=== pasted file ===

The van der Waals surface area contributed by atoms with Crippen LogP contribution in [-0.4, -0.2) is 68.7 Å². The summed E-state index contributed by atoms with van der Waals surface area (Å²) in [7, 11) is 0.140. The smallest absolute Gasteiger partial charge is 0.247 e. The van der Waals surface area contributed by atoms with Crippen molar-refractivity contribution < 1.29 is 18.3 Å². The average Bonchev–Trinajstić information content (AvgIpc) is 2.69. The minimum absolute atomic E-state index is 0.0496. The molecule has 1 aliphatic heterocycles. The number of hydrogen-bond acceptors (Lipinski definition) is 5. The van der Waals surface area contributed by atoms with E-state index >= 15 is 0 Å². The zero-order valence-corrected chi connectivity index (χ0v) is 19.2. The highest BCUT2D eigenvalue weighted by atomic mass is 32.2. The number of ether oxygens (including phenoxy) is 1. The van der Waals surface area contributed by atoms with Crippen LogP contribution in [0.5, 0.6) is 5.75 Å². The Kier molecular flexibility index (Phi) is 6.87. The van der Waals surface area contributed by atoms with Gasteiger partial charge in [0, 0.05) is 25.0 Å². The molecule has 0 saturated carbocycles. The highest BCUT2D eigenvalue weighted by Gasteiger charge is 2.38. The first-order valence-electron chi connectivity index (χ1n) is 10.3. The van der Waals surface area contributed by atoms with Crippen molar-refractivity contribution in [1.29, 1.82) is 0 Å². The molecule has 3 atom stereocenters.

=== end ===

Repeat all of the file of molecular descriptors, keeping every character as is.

The van der Waals surface area contributed by atoms with Crippen LogP contribution in [-0.4, -0.2) is 68.7 Å². The summed E-state index contributed by atoms with van der Waals surface area (Å²) in [7, 11) is 0.140. The smallest absolute Gasteiger partial charge is 0.247 e. The van der Waals surface area contributed by atoms with Crippen molar-refractivity contribution < 1.29 is 18.3 Å². The average Bonchev–Trinajstić information content (AvgIpc) is 2.69. The minimum absolute atomic E-state index is 0.0496. The molecule has 1 aliphatic heterocycles. The number of hydrogen-bond acceptors (Lipinski definition) is 5. The van der Waals surface area contributed by atoms with E-state index >= 15 is 0 Å². The zero-order valence-corrected chi connectivity index (χ0v) is 19.2. The highest BCUT2D eigenvalue weighted by atomic mass is 32.2. The number of ether oxygens (including phenoxy) is 1. The van der Waals surface area contributed by atoms with Crippen LogP contribution in [0.5, 0.6) is 5.75 Å². The Kier molecular flexibility index (Phi) is 6.87. The van der Waals surface area contributed by atoms with Gasteiger partial charge in [0, 0.05) is 25.0 Å². The molecule has 0 saturated carbocycles. The highest BCUT2D eigenvalue weighted by Gasteiger charge is 2.38. The first-order valence-electron chi connectivity index (χ1n) is 10.3. The van der Waals surface area contributed by atoms with Crippen molar-refractivity contribution in [1.29, 1.82) is 0 Å². The molecule has 3 atom stereocenters.